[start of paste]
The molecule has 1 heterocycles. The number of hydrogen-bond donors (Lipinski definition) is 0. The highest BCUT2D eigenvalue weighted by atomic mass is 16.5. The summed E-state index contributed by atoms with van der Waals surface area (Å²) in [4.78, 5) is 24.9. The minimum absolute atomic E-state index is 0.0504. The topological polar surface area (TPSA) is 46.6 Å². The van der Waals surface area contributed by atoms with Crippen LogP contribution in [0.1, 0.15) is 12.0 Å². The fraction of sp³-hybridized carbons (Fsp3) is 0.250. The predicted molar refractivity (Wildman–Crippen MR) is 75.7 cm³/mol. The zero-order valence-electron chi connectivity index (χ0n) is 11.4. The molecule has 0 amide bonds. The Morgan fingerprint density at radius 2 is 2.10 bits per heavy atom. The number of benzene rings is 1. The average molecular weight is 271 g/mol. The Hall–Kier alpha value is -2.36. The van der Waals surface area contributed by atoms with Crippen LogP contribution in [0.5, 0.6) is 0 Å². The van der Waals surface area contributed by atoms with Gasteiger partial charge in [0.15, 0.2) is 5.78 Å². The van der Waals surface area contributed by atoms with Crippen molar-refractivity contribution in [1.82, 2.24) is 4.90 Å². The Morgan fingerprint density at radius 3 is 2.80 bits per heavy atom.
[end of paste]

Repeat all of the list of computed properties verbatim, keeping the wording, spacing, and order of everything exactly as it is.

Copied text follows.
The molecule has 1 heterocycles. The number of hydrogen-bond donors (Lipinski definition) is 0. The highest BCUT2D eigenvalue weighted by atomic mass is 16.5. The summed E-state index contributed by atoms with van der Waals surface area (Å²) in [4.78, 5) is 24.9. The minimum absolute atomic E-state index is 0.0504. The topological polar surface area (TPSA) is 46.6 Å². The van der Waals surface area contributed by atoms with Crippen LogP contribution in [0.1, 0.15) is 12.0 Å². The fraction of sp³-hybridized carbons (Fsp3) is 0.250. The predicted molar refractivity (Wildman–Crippen MR) is 75.7 cm³/mol. The zero-order valence-electron chi connectivity index (χ0n) is 11.4. The molecule has 0 amide bonds. The Morgan fingerprint density at radius 2 is 2.10 bits per heavy atom. The number of benzene rings is 1. The average molecular weight is 271 g/mol. The Hall–Kier alpha value is -2.36. The van der Waals surface area contributed by atoms with Crippen LogP contribution in [0.5, 0.6) is 0 Å². The van der Waals surface area contributed by atoms with Gasteiger partial charge in [0.15, 0.2) is 5.78 Å². The van der Waals surface area contributed by atoms with Crippen molar-refractivity contribution in [1.82, 2.24) is 4.90 Å². The Morgan fingerprint density at radius 3 is 2.80 bits per heavy atom.